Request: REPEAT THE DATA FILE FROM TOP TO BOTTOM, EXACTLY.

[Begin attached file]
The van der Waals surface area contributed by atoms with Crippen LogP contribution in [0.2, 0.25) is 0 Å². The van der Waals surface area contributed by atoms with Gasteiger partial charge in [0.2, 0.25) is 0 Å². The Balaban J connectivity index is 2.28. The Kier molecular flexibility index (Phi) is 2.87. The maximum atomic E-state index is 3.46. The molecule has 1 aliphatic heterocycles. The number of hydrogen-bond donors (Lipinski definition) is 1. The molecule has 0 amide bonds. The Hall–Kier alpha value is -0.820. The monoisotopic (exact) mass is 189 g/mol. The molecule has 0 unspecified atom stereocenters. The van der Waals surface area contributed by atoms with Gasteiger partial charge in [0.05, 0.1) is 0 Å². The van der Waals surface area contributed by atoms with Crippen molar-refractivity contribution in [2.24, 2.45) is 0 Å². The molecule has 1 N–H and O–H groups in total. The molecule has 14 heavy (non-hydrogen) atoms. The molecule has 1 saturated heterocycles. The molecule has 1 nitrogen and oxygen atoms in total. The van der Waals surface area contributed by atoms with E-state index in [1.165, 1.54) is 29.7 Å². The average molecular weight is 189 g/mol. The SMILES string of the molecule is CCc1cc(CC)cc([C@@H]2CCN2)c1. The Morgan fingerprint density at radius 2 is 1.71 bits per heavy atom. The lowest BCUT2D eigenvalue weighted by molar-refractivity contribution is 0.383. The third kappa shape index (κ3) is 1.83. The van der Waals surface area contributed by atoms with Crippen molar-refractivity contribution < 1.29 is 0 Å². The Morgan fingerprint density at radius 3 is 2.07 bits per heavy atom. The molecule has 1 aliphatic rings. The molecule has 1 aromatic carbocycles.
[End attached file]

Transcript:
The van der Waals surface area contributed by atoms with Crippen LogP contribution in [0.2, 0.25) is 0 Å². The van der Waals surface area contributed by atoms with Gasteiger partial charge in [0.2, 0.25) is 0 Å². The Balaban J connectivity index is 2.28. The Kier molecular flexibility index (Phi) is 2.87. The maximum atomic E-state index is 3.46. The molecule has 1 aliphatic heterocycles. The number of hydrogen-bond donors (Lipinski definition) is 1. The molecule has 0 amide bonds. The Hall–Kier alpha value is -0.820. The monoisotopic (exact) mass is 189 g/mol. The molecule has 0 unspecified atom stereocenters. The van der Waals surface area contributed by atoms with Gasteiger partial charge in [0.05, 0.1) is 0 Å². The van der Waals surface area contributed by atoms with Crippen molar-refractivity contribution in [2.24, 2.45) is 0 Å². The molecule has 1 N–H and O–H groups in total. The molecule has 14 heavy (non-hydrogen) atoms. The molecule has 1 saturated heterocycles. The molecule has 1 nitrogen and oxygen atoms in total. The van der Waals surface area contributed by atoms with E-state index in [1.165, 1.54) is 29.7 Å². The average molecular weight is 189 g/mol. The SMILES string of the molecule is CCc1cc(CC)cc([C@@H]2CCN2)c1. The Morgan fingerprint density at radius 2 is 1.71 bits per heavy atom. The lowest BCUT2D eigenvalue weighted by molar-refractivity contribution is 0.383. The third kappa shape index (κ3) is 1.83. The van der Waals surface area contributed by atoms with Crippen molar-refractivity contribution < 1.29 is 0 Å². The Morgan fingerprint density at radius 3 is 2.07 bits per heavy atom. The molecule has 1 aliphatic rings. The molecule has 1 aromatic carbocycles.